DICKINSON, N.D. – There are so many fascinating aspects of a rodeo.
Todd Pettigrew loves them all.
Pettigrew is a rodeo clown and entertainer from Sedalia, Missouri, and he will be one of the featured pieces to the Wild Rides Rodeo Dickinson, set for 2:30 pm. Saturday, Sept. 18, at the Stark County Fairgrounds in Dickinson.
“I just love the atmosphere of a rodeo … the people, the contestants, the audience, the committee,” he said. “It just suits my way of life. I believe this is what the good Lord put me on this Earth to do.”
He may be right. Pettigrew grew up around rodeo in central Missouri. His father was a team roper, and as a child, Pettigrew rode steers and junior bareback horses. Once he got into high school, he qualified for the National High School Finals Rodeo as a bareback rider, finishing among the top 20 in the country.
“After that, I became a bullfighter, and I fought professionally in the PRCA for five or six years,” Pettigrew said. “In 2008, I was selected to work the Great Lakes Circuit Finals Rodeo.”
That’s the regional competition that features contestants and rodeos from most of the Midwest states; only the top 12 in each event in the region advance to the circuit finals, so his job was to keep everyone safe during the bull riding. It’s a task that relies on the bullfighters’ athleticism to keep anyone I n the arena out of harm’s way, including himself and the bull riders.
The transition, then, seemed natural to move on to clowning. He uses his athleticism a lot less, but he brings a new technique to the game: he utilizes his comedic prowess. It’s a vital part of any rodeo, which is an equal mix of fantastic competition and family-friendly entertainment.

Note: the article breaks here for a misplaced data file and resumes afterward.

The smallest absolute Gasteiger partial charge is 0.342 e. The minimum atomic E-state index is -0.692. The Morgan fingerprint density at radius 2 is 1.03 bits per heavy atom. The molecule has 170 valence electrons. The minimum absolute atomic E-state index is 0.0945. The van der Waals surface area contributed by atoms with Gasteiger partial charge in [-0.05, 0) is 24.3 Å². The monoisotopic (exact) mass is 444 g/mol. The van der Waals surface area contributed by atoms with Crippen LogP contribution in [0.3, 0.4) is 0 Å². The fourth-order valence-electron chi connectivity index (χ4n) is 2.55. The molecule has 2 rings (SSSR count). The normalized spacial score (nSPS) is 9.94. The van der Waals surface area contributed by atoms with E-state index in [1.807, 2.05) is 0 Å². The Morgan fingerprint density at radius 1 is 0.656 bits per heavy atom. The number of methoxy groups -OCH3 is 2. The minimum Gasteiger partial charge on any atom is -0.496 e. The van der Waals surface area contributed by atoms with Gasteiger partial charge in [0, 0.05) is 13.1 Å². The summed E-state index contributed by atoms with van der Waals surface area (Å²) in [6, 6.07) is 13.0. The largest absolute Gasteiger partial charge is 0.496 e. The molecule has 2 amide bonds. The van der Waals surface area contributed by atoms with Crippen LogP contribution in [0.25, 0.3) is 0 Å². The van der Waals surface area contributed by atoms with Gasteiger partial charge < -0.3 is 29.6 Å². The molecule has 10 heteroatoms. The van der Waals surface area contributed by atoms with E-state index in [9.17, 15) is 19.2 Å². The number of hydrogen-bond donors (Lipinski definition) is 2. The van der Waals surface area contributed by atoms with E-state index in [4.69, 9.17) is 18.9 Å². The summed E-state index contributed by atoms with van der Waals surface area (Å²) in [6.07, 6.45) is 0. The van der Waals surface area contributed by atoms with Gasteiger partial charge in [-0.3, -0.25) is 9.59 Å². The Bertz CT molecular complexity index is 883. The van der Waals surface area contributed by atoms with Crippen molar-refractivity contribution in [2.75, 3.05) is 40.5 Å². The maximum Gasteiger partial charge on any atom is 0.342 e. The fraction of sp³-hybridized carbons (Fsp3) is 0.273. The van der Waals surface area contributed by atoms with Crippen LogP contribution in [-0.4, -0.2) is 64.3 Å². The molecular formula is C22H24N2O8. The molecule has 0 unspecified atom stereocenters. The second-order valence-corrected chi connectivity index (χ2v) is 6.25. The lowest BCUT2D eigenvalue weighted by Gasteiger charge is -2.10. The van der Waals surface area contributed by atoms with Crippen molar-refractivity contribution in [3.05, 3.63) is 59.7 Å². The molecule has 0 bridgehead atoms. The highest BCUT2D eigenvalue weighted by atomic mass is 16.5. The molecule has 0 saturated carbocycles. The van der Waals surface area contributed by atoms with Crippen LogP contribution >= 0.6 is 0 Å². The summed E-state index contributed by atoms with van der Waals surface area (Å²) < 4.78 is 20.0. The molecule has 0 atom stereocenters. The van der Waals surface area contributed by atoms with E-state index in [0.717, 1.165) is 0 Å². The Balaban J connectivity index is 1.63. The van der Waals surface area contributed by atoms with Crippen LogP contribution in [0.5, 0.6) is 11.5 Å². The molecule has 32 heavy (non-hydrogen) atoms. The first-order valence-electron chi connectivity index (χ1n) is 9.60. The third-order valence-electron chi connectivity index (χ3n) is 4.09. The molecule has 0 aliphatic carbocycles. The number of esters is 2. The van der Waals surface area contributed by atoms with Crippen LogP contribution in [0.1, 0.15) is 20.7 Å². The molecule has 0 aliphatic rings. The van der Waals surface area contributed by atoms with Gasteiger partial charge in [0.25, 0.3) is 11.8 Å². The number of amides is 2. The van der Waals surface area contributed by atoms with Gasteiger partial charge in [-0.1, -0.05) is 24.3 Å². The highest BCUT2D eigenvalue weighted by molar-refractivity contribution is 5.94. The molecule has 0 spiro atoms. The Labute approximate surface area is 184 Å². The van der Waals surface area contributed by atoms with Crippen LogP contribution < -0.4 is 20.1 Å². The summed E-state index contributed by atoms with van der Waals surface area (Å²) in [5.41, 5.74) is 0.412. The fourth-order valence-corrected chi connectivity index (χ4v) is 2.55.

“I like to make people laugh,” he said. “It gives me enjoyment to see people with a smile on their face. I try to play off the situation that happens in the arena. I try to make it come naturally.
“I’m definitely not a scripted guy.”
By not following a certain path, he allows the events of the performance come to him. That could be something from the competition or a play on words with the announcer. It might even include some of the goings-on in the crowd, which makes for a delightful night of comedy for everyone to enjoy.
The key, of course, is to make sure those that are watching the show are enjoying it. They’ll see some incredible athletic feats, from a fast steer wrestling run to a big ride in saddle bronc riding. Pettigrew’s job, then, is to be an accent point to it all and bring out everyone’s funny bone when the opportunities allow.
He looks at being a rodeo clown as his calling, and he’s probably right.